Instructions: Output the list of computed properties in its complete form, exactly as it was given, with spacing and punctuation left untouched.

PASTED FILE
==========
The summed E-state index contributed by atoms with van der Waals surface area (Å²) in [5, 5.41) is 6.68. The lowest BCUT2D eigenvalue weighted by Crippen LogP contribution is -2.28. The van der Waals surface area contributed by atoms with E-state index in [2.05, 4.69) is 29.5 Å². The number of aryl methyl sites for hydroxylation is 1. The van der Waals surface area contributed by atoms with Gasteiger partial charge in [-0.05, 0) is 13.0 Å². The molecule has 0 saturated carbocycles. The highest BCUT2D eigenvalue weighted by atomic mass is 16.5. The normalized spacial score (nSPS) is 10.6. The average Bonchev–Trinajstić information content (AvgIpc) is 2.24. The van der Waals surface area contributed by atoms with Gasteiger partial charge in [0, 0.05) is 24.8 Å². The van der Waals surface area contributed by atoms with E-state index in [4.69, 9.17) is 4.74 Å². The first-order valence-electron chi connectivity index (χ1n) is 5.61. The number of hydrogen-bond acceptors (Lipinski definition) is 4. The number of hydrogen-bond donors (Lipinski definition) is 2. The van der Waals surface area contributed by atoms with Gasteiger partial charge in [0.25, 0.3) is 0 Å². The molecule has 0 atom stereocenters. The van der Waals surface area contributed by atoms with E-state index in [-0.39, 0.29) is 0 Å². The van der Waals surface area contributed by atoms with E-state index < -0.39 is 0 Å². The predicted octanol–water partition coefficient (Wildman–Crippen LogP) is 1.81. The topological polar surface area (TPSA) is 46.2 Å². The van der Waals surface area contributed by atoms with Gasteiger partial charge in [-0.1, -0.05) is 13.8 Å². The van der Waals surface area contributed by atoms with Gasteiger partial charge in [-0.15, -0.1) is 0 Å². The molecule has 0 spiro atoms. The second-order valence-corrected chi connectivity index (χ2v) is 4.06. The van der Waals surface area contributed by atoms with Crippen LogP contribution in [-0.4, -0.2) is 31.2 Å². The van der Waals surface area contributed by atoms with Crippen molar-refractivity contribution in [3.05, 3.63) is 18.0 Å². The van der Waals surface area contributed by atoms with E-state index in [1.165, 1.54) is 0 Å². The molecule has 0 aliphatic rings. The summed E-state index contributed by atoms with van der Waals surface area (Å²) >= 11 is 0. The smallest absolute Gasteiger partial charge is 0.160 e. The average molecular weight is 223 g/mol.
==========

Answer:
The summed E-state index contributed by atoms with van der Waals surface area (Å²) in [5, 5.41) is 6.68. The lowest BCUT2D eigenvalue weighted by Crippen LogP contribution is -2.28. The van der Waals surface area contributed by atoms with E-state index in [2.05, 4.69) is 29.5 Å². The number of aryl methyl sites for hydroxylation is 1. The van der Waals surface area contributed by atoms with Gasteiger partial charge in [-0.05, 0) is 13.0 Å². The molecule has 0 saturated carbocycles. The highest BCUT2D eigenvalue weighted by atomic mass is 16.5. The normalized spacial score (nSPS) is 10.6. The average Bonchev–Trinajstić information content (AvgIpc) is 2.24. The van der Waals surface area contributed by atoms with Gasteiger partial charge in [0, 0.05) is 24.8 Å². The van der Waals surface area contributed by atoms with E-state index in [4.69, 9.17) is 4.74 Å². The first-order valence-electron chi connectivity index (χ1n) is 5.61. The number of hydrogen-bond acceptors (Lipinski definition) is 4. The number of hydrogen-bond donors (Lipinski definition) is 2. The van der Waals surface area contributed by atoms with Gasteiger partial charge in [0.25, 0.3) is 0 Å². The molecule has 0 atom stereocenters. The van der Waals surface area contributed by atoms with E-state index in [-0.39, 0.29) is 0 Å². The van der Waals surface area contributed by atoms with E-state index < -0.39 is 0 Å². The predicted octanol–water partition coefficient (Wildman–Crippen LogP) is 1.81. The topological polar surface area (TPSA) is 46.2 Å². The van der Waals surface area contributed by atoms with Gasteiger partial charge in [-0.1, -0.05) is 13.8 Å². The van der Waals surface area contributed by atoms with Gasteiger partial charge in [-0.15, -0.1) is 0 Å². The molecule has 0 spiro atoms. The second-order valence-corrected chi connectivity index (χ2v) is 4.06. The van der Waals surface area contributed by atoms with Crippen LogP contribution in [-0.4, -0.2) is 31.2 Å². The van der Waals surface area contributed by atoms with Crippen molar-refractivity contribution in [3.05, 3.63) is 18.0 Å². The van der Waals surface area contributed by atoms with E-state index in [1.165, 1.54) is 0 Å². The molecule has 0 aliphatic rings. The summed E-state index contributed by atoms with van der Waals surface area (Å²) >= 11 is 0. The smallest absolute Gasteiger partial charge is 0.160 e. The average molecular weight is 223 g/mol.